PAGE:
Driven by the popularity of the iPhone 6 and iPhone 6 Plus, consumer tech giant Apple led the way in smartphone sales for the fourth quarter last year and reeled in rival Samsung’s full-year share.
Samsung still rules the roost, with over 300m devices sold over the course of the year – slightly up on 2013 – but Apple’s rise of 40m to an impressive 191m shows just what Samsung is up against.
Coupled with Apple’s ludicrously successful profit model, and Android’s general race to the bottom, Samsung’s ability to compete with Apple at the high end of the market is crucial to any success in its mobile division.
“Samsung’s performance in the smartphone market deteriorated further in the fourth quarter of 2014, when it lost nearly 10 percentage points in market share,” said Anshul Gupta, principal research analyst at Gartner.
“Samsung continues to struggle to control its falling smartphone share, which was at its highest in the third quarter of 2013. This downward trend shows that Samsung’s share of profitable premium smartphone users has come under significant pressure.”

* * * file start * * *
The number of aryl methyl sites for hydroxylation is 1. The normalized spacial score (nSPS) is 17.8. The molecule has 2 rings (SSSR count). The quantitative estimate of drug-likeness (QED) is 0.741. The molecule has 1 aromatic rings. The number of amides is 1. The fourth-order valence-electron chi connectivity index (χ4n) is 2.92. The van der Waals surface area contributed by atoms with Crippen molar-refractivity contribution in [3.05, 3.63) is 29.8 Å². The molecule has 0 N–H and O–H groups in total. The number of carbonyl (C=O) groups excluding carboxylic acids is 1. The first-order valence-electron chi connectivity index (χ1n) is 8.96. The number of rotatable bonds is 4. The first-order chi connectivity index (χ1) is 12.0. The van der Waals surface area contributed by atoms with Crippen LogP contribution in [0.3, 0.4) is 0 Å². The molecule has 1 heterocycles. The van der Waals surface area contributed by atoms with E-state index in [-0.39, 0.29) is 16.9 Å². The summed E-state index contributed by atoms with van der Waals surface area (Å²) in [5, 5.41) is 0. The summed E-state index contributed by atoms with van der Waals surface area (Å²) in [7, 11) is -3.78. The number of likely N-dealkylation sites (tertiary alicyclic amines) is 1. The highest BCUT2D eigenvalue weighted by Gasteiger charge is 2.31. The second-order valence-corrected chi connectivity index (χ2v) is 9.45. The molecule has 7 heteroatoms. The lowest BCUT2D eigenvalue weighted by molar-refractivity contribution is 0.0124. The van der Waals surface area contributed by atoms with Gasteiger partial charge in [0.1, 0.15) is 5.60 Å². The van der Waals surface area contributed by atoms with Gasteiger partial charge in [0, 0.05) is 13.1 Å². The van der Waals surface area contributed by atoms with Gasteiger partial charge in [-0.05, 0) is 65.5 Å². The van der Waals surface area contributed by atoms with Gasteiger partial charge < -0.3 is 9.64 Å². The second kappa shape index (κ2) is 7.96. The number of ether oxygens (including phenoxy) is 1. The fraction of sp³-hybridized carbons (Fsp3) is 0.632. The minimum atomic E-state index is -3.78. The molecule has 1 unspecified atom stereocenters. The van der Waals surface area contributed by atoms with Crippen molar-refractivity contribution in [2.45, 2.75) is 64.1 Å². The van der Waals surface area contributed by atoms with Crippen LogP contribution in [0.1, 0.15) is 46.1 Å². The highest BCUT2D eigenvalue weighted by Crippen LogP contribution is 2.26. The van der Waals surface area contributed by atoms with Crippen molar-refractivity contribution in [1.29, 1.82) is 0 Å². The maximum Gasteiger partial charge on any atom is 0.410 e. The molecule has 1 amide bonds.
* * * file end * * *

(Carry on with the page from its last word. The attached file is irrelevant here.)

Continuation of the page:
Big move, and a big response
Apple’s big-screen smartphone shift in 2014 should worry the South Korean company, with Samsung’s newly released S6 and S6 Edge now pivotal to the defence of its crown – first impressions are that these devices will be quite popular.
“With Apple dominating the premium phone market and the Chinese vendors increasingly offering quality hardware at lower prices, it is through a solid ecosystem of apps, content and services unique to Samsung devices that Samsung can secure more loyalty and longer-term differentiation at the high end of the market,” said Roberta Cozza, research director at Gartner.
Interestingly the bottom end of Android smartphone sales – which is, by a distance, the most competitive area – sees Xiaomi continue its emergence as a significant player.
The Chinese manufacturer increased its Q4 smartphone sales from over five million in 2013, to well over 18m. Elsewhere in the Android race, Lenovo (+24m), Huawei (+21m) and LG (+11m) all saw significant full year gains, with overall smartphone sales rising significantly on the back of a record Q4.
Despite the iPhone 6 and 6 Plus’ popularity, iOS remained a distant second to Android overall
iPhone and Samsung image, via Shutterstock